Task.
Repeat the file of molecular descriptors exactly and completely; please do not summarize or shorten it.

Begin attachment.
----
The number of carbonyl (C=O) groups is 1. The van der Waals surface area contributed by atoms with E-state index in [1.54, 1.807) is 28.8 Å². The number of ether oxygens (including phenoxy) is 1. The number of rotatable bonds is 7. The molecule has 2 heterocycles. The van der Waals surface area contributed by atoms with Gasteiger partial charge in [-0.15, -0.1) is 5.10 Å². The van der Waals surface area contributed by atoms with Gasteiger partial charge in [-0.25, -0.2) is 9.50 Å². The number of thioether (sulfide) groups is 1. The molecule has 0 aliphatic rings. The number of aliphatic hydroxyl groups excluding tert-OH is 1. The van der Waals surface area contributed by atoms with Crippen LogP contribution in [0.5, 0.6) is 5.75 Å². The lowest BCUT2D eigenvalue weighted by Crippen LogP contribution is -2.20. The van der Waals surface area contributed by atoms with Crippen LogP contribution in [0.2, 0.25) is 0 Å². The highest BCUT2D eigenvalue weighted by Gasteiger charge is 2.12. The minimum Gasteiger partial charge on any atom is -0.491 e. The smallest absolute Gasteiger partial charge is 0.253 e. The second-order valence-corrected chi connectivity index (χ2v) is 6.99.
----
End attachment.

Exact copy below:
The number of carbonyl (C=O) groups is 1. The van der Waals surface area contributed by atoms with E-state index in [1.54, 1.807) is 28.8 Å². The number of ether oxygens (including phenoxy) is 1. The number of rotatable bonds is 7. The molecule has 2 heterocycles. The van der Waals surface area contributed by atoms with Gasteiger partial charge in [-0.15, -0.1) is 5.10 Å². The van der Waals surface area contributed by atoms with Gasteiger partial charge in [-0.25, -0.2) is 9.50 Å². The number of thioether (sulfide) groups is 1. The molecule has 0 aliphatic rings. The number of aliphatic hydroxyl groups excluding tert-OH is 1. The van der Waals surface area contributed by atoms with Crippen LogP contribution in [0.5, 0.6) is 5.75 Å². The lowest BCUT2D eigenvalue weighted by Crippen LogP contribution is -2.20. The van der Waals surface area contributed by atoms with Crippen LogP contribution in [0.2, 0.25) is 0 Å². The highest BCUT2D eigenvalue weighted by Gasteiger charge is 2.12. The minimum Gasteiger partial charge on any atom is -0.491 e. The smallest absolute Gasteiger partial charge is 0.253 e. The second-order valence-corrected chi connectivity index (χ2v) is 6.99.